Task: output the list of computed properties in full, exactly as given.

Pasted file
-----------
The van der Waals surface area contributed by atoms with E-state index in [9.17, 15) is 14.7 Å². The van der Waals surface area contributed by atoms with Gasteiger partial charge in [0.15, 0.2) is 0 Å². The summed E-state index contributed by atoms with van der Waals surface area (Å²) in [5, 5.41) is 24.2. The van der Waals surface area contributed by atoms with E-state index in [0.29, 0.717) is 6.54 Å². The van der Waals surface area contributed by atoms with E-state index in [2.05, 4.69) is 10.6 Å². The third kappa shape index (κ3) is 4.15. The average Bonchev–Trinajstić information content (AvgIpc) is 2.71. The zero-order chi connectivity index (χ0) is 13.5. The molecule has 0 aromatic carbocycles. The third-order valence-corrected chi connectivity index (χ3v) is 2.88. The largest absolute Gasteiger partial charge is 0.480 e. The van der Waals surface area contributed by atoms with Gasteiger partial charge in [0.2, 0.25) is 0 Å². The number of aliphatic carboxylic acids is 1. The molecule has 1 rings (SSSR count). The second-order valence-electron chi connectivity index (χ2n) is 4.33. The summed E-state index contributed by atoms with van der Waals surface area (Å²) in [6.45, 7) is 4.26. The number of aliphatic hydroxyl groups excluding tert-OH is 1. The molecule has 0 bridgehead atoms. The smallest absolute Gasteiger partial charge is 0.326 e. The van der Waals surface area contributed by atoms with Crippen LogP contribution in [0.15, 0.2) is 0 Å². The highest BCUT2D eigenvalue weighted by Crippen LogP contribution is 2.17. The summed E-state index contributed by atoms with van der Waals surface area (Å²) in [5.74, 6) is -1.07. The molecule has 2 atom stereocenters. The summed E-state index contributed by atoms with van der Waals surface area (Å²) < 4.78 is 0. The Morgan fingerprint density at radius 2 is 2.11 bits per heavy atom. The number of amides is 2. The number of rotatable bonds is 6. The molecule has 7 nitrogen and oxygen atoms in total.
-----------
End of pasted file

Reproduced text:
The van der Waals surface area contributed by atoms with E-state index in [9.17, 15) is 14.7 Å². The van der Waals surface area contributed by atoms with Gasteiger partial charge in [0.15, 0.2) is 0 Å². The summed E-state index contributed by atoms with van der Waals surface area (Å²) in [5, 5.41) is 24.2. The van der Waals surface area contributed by atoms with E-state index in [0.29, 0.717) is 6.54 Å². The van der Waals surface area contributed by atoms with E-state index in [2.05, 4.69) is 10.6 Å². The third kappa shape index (κ3) is 4.15. The average Bonchev–Trinajstić information content (AvgIpc) is 2.71. The zero-order chi connectivity index (χ0) is 13.5. The molecule has 0 aromatic carbocycles. The third-order valence-corrected chi connectivity index (χ3v) is 2.88. The largest absolute Gasteiger partial charge is 0.480 e. The van der Waals surface area contributed by atoms with Gasteiger partial charge in [0.2, 0.25) is 0 Å². The number of aliphatic carboxylic acids is 1. The molecule has 1 rings (SSSR count). The second-order valence-electron chi connectivity index (χ2n) is 4.33. The summed E-state index contributed by atoms with van der Waals surface area (Å²) in [6.45, 7) is 4.26. The number of aliphatic hydroxyl groups excluding tert-OH is 1. The molecule has 0 bridgehead atoms. The smallest absolute Gasteiger partial charge is 0.326 e. The van der Waals surface area contributed by atoms with Crippen LogP contribution in [0.15, 0.2) is 0 Å². The highest BCUT2D eigenvalue weighted by Crippen LogP contribution is 2.17. The summed E-state index contributed by atoms with van der Waals surface area (Å²) in [5.74, 6) is -1.07. The molecule has 2 atom stereocenters. The summed E-state index contributed by atoms with van der Waals surface area (Å²) < 4.78 is 0. The Morgan fingerprint density at radius 2 is 2.11 bits per heavy atom. The number of amides is 2. The number of rotatable bonds is 6. The molecule has 7 nitrogen and oxygen atoms in total.